NASA Exhibits the Most Distant Images Taken by a Spaceship

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After its visit to Pluto, the spacecraft headed out toward the Kuiper belt on its way to its next target, a Kuiper belt object (KBO) called 2014 MU69. "The telescopic camera actually beat its own record that it had set two hours before on the same day with an image of the "Wishing Well" cluster", NASA reports. With these pictures, New Horizons breaks a record of 27 years established by the NASA Voyager 1 probe when it captured the famous Earth photograph, Pale Blue Dot, at 6,0 60 million kilometers. It has the goal of observing "at least two-dozen" more Kuiper Belt objects.

Most of the time, New Horizons is sleeping - hibernating, to save energy.

The U.S. space agency says the spacecraft is now healthy and in hibernation, as the team behind it at Johns Hopkins plan to wake it up on June 4 of this year to prepare for its impending encounter with MU69. But every once in a while, it wakes up, and it snaps a few photos which it then beams back to Earth. The images of the Kuiper Belt objects are the closest images ever of these objects and, now, officially the farthest from Earth.

Carl Sagan and the 'Pale Blue Dot'
Image Carl Sagan and the 'Pale Blue Dot'

New Horizons has observed several Kuiper Belt objects (KBOs) and dwarf planets at unique phase angles, as well as so-called Centaurs - former KBOs in unstable orbits that cross the orbits of the giant planets on the edge of our solar system.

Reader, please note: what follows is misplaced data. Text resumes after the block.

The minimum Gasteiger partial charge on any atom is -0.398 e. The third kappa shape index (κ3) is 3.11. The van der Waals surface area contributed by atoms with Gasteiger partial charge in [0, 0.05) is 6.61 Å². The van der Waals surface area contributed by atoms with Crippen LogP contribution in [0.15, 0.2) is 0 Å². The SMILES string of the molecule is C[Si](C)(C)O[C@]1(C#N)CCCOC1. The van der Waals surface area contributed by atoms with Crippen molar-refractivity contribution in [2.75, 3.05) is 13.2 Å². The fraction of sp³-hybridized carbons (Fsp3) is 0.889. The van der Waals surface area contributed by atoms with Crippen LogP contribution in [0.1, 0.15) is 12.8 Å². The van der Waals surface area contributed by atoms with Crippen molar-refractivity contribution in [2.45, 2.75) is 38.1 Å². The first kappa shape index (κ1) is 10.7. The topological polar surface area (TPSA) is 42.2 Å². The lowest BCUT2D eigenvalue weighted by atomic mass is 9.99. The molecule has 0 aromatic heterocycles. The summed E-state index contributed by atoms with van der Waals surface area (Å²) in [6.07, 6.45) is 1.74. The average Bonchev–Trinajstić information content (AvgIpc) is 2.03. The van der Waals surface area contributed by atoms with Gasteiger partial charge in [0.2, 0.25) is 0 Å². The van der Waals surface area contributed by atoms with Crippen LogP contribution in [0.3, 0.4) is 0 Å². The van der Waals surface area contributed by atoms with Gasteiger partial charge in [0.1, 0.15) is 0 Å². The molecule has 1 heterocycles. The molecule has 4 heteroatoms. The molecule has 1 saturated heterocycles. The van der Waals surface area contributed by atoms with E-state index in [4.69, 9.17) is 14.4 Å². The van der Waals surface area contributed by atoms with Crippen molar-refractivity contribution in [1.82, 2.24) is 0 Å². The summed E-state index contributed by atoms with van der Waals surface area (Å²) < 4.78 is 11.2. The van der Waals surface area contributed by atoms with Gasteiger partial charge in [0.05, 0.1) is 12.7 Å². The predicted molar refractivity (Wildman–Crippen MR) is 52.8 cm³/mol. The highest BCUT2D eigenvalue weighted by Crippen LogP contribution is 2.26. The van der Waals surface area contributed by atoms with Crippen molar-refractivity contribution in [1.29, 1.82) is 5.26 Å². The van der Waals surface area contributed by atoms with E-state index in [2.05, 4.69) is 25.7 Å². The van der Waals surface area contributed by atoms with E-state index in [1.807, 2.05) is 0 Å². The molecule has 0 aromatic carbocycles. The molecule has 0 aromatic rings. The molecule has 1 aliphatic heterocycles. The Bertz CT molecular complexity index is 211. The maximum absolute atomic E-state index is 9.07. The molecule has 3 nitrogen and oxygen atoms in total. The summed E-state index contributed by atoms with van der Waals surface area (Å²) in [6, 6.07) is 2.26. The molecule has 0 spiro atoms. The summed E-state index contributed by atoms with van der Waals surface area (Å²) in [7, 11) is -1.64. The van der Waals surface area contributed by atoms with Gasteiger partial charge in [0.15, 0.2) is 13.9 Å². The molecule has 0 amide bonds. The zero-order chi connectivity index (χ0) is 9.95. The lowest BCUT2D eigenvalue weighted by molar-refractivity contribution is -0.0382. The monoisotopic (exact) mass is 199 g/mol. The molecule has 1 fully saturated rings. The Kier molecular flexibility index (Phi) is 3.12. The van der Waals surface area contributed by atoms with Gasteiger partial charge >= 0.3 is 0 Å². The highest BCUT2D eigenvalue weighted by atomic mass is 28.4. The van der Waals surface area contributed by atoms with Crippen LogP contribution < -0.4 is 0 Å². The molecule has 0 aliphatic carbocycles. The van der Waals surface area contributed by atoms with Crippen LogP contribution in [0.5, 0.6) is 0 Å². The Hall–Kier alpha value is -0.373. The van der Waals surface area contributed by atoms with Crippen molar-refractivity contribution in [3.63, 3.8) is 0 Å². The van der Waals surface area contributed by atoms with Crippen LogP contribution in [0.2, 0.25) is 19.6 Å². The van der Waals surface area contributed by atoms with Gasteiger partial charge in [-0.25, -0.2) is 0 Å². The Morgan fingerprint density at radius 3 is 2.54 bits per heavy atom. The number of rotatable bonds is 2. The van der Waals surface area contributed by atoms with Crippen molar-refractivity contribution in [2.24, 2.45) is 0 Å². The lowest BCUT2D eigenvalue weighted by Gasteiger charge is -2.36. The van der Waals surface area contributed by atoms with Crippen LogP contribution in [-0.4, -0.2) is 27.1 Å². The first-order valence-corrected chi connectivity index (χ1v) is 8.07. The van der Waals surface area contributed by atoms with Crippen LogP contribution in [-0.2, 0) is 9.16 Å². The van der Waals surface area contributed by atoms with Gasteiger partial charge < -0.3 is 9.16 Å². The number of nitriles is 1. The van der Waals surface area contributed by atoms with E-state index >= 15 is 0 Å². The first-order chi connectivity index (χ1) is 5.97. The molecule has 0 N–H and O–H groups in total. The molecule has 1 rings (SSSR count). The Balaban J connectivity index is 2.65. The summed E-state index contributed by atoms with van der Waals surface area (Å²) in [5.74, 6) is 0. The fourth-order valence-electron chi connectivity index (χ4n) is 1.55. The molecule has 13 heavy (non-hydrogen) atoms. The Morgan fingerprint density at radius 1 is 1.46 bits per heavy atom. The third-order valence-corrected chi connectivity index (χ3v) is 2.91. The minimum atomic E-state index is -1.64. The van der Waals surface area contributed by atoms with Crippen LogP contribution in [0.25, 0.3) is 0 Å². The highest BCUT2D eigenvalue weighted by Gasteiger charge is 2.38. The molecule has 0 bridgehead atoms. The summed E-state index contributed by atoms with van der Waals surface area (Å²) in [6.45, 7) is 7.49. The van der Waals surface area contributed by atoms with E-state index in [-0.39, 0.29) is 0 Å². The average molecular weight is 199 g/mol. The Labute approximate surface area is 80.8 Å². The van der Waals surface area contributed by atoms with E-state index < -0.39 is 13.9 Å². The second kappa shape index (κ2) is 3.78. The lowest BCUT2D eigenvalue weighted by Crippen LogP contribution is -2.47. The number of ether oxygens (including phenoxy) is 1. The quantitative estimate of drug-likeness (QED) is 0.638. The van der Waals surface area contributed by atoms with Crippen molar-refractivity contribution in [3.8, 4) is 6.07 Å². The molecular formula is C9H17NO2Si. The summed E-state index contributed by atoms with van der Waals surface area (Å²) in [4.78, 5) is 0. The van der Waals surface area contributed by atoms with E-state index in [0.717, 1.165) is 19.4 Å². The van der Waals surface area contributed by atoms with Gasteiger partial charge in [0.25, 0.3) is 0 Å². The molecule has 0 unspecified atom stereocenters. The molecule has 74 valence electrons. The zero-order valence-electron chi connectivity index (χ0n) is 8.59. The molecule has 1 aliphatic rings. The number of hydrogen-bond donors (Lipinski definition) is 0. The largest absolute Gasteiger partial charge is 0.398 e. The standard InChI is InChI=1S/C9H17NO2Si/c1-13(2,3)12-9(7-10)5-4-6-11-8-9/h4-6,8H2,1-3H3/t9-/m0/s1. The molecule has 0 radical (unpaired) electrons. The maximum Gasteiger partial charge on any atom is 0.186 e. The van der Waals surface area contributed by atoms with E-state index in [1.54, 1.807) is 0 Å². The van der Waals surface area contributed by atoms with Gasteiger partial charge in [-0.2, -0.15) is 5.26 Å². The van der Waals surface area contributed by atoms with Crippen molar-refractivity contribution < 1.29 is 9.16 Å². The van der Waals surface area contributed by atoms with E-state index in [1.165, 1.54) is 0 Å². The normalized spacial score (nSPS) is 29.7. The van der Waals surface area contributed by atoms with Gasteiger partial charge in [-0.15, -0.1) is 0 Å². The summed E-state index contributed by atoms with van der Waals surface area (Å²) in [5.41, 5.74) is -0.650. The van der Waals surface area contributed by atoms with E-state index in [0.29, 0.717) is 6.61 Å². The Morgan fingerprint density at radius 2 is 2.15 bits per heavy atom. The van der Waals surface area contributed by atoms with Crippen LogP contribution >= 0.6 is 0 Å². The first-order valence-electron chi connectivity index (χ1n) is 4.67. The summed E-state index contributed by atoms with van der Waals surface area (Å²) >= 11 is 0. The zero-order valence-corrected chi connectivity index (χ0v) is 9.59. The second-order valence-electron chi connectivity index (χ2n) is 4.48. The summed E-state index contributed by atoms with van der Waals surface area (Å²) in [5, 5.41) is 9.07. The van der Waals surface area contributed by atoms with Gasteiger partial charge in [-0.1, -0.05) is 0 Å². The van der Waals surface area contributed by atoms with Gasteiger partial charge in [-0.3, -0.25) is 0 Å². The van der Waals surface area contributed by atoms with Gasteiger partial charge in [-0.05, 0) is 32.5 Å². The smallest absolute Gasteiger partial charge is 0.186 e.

The New Horizons spacecraft is said to be in good condition and is now hibernating, with mission control planning to awaken it again on June 4 in preparation for a flyby of Kuiper Belt object 2014 MU69 in mid-2019. New Horizons was even farther from home than NASA's Voyager 1 when it captured the famous "Pale Blue Dot" image of Earth, according to the United States space agency. New Horizons is one of only five shuttles which has managed to reach the escape velocity required to exit the solar system. The probe is measuring levels of plasma, dust, and gases as it travels, and will eventually take a look at more than 20 other KBOs. It is now about 41 times as far from Earth as Earth is from the sun. Mission scientists study the images to determine the objects' shapes and surface properties, and to check for moons and rings.

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